Journey songwriter Jonathan Cain says Jesus saved him from 2 near-death encounters

Jonathan Cain
Jonathan Cain of the rock band Journey, participates in a panel during the PBS sessions at the Television Critics Association summer press tour in Beverly Hills, California, on Aug. 6, 2013. |

Journey songwriter Jonathan Cain, the man behind the hit song "Don't Stop Believin,'" recently discussed how two near-death experiences influenced his Christian faith. 

In a video posted to YouTube last week by the Christian nonprofit I Am Second, the 72-year-old artist discussed his faith story, including how his father was a devout Christian. 

“I would go to church with him and watch him pray. And he would pray so fervently, and the tears would come down his cheeks. And I wanted that so badly, and I said, ‘Can I go with you to Jesus?’ And he said, ‘You have to get your own walk with Jesus. Get your own relationship, Jon,’” Cain recounted. 

As he moved forward in the early stages of his relationship with Jesus, Cain talked about two near-death experiences he had as a child. 

The first was when Cain nearly drowned on a family trip in Arkansas after he stepped into a large hole in the bottom of a lake. 

While struggling to survive, the songwriter recalled a hand pulling him out of the water, and he was given mouth-to-mouth resuscitation.

“I said to my parents, ‘I nearly died and it was only because of God, I'm here,’” said Cain. "It was also a wake-up call that God was preparing me to face life. You know, like this is not going to be easy.”

The second near-death experience came in 1958 when the Catholic school he was attending burned to the ground, killing over 90 kids and three nuns. 

“There was a terrible fire that broke out. … I was in third grade. And I watched 92 children die right next to the house of God and three nuns. And I felt just so lost,” Cain recounted. 

Despite being grateful for making it out untouched by the flames, Cain said that following the incident, for the first time in his life, he experienced a glimpse of doubt.    

“I wondered what happened that day. … [There] was a big question [in my mind], ‘Did Jesus abandon us that day? What happened?’” he said.  

Witnessing his son wrestling with faith prompted Cain’s father to take action. The artist shared how his father encouraged him to pursue music, the outlet that would take him full circle back to Jesus.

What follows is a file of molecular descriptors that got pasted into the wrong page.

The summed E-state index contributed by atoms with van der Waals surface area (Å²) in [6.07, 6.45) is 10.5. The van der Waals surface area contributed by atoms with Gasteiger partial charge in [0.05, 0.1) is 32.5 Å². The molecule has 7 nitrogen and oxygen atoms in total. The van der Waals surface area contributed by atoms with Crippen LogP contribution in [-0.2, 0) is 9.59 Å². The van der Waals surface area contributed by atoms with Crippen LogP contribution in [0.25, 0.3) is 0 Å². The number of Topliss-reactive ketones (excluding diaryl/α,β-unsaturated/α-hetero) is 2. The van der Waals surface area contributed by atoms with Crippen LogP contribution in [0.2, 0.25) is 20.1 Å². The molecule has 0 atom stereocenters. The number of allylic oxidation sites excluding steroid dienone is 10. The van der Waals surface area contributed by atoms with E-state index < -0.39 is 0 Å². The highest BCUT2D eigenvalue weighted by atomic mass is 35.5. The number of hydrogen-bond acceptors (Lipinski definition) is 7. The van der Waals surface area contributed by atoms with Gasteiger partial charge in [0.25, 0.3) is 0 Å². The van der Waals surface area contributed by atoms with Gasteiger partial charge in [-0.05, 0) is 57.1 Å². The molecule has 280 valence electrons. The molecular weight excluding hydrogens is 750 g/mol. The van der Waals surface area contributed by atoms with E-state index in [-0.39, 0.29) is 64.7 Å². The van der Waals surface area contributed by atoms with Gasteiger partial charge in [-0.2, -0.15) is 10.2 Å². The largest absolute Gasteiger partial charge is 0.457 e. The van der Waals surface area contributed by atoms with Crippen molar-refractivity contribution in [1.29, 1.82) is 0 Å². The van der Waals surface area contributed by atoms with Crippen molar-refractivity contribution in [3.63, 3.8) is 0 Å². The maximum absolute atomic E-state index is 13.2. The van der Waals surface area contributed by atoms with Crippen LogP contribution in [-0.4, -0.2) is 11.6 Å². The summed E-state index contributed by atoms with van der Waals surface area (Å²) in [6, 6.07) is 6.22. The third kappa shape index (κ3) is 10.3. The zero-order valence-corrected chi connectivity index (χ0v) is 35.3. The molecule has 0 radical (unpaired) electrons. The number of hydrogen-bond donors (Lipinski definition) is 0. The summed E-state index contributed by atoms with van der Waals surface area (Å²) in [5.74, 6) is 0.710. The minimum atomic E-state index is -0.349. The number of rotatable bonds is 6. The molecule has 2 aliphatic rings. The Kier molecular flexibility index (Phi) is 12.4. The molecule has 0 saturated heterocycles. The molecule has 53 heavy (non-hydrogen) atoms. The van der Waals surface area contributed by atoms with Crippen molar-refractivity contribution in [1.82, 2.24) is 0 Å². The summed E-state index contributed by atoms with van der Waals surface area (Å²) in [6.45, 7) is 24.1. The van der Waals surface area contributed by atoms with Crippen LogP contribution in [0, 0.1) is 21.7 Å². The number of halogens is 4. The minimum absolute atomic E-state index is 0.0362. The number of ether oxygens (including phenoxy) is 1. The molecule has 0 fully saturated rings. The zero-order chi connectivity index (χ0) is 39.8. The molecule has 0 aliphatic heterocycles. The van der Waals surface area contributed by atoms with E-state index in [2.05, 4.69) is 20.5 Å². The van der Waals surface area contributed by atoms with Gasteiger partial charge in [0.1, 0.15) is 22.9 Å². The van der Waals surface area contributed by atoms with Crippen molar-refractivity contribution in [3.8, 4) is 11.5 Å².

“[My father] led me straight to music. He said … ‘Son, you were saved for something greater and that must be music.’ He got me straight to music school. And music seemed to be a redemption for me. I was able to set myself free,” Cain said. 

Cain, who is married to televangelist Paula White-Cain, said his musical gifts landed him a spot in the band The Babies, which allowed him to co-write many songs for the 1980s Union Jacks record

“My father, he always said, every time I had something great happen ... ‘This is just a stepping stone to something greater, child.’ [And I would ask], ‘What do you mean Dad, [by] just a stepping stone?’ My dad wasn’t impressed. He goes, ‘This isn’t it. There's something else coming,’” Cain said.  

Never forgetting his father’s remarks, Cain joined the famous rock band Journey in 1973, serving in various roles, including writer, keyboardist and vocalist. 

Before joining Journey, Cain went through a difficult stage where he contemplated giving up music. He shared how, early on, he struggled to pay his bills as he pursued his dream.

“I had to call [my father] and I hated asking him for money. But, I said, ‘Dad, I just wonder, should I give up on this music dream and come home to Chicago and forget about it?’” Cain recounted. 

“And there was silence for a minute. And then [my father] said: ‘John, this is your vision. No. You're not coming home. Stay the course. Don't stop believing.’”

Following his discussion, Cain said he put pen to paper, immediately writing what his father had told him in a small lyric book. The words later became the basis for the 1981 hit song, “Don’t Stop Believin.'”  

“It wasn't until five years later, [Journey lead singer] Steve Perry looked at me and said, ‘You got another song?’ And I said, ‘Well, let me look in my book.’ And sure enough, there's what Dad had said,” Cain said.  

“I wrote a melody to have 'a city boy and a small town girl on a midnight train going anywhere.’ I came in the next day, and it was history. I believe that is what got us into the Rock and Roll Hall of Fame. ... Thank you, Dad.” 

When his father died years later, Cain recalled hearing the voice of God as he was weeping at a piano and realized that he should have been thanking God for his music. 

“I didn't think I would be able to carry on. I always wrote for him. …  I said, 'Everything I did, every note I played, I can trace back to my father.’ And then, God, His voice came to me. … ‘No, John, it has been Me. It's Me, John. It's always been Me through him. But, I am the source. I am where it comes from,’” Cain said. 

“And I went, ‘Oh man. How did I miss that? … So You were the Guy in the room when I wrote ‘Faithfully.’ 'I'm forever yours, Lord, faithfully,’” said Cain, citing the lyrics to another notable song of his. 

While most known for his secular music, in 2016, Cain released a Christian album, What God Wants to Hear, with songs that focused on his faith journey.  

"God has provided true musical and spiritual restoration," said Cain in an interview with The Christian Post at the time.

"Journey will continue to tour and I hope the Lord will inspire me to continue to make new music again with this iconic band of rock and roll. For now, I remain His humble servant and continue to serve Him in my new ministry."

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